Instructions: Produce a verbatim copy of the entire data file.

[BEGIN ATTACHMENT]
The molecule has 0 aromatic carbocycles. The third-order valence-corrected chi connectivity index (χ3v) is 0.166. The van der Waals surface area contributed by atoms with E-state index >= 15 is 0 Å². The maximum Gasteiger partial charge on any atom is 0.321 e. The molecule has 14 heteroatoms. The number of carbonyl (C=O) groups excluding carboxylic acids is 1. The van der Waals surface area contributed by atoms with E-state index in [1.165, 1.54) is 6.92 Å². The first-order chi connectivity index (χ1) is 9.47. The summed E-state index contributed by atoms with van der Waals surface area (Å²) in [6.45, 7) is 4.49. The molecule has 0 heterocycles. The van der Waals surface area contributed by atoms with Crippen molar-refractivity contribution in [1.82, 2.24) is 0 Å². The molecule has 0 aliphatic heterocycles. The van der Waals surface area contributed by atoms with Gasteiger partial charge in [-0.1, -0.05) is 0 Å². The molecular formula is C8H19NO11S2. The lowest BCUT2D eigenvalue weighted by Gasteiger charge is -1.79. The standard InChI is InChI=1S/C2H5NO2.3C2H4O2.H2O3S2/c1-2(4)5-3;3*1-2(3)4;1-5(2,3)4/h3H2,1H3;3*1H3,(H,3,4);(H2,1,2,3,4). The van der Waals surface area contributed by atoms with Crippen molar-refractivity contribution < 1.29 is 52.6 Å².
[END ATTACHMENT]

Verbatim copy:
The molecule has 0 aromatic carbocycles. The third-order valence-corrected chi connectivity index (χ3v) is 0.166. The van der Waals surface area contributed by atoms with E-state index >= 15 is 0 Å². The maximum Gasteiger partial charge on any atom is 0.321 e. The molecule has 14 heteroatoms. The number of carbonyl (C=O) groups excluding carboxylic acids is 1. The van der Waals surface area contributed by atoms with E-state index in [1.165, 1.54) is 6.92 Å². The first-order chi connectivity index (χ1) is 9.47. The summed E-state index contributed by atoms with van der Waals surface area (Å²) in [6.45, 7) is 4.49. The molecule has 0 heterocycles. The van der Waals surface area contributed by atoms with Crippen molar-refractivity contribution in [1.82, 2.24) is 0 Å². The molecule has 0 aliphatic heterocycles. The van der Waals surface area contributed by atoms with Gasteiger partial charge in [-0.1, -0.05) is 0 Å². The molecular formula is C8H19NO11S2. The lowest BCUT2D eigenvalue weighted by Gasteiger charge is -1.79. The standard InChI is InChI=1S/C2H5NO2.3C2H4O2.H2O3S2/c1-2(4)5-3;3*1-2(3)4;1-5(2,3)4/h3H2,1H3;3*1H3,(H,3,4);(H2,1,2,3,4). The van der Waals surface area contributed by atoms with Crippen molar-refractivity contribution < 1.29 is 52.6 Å².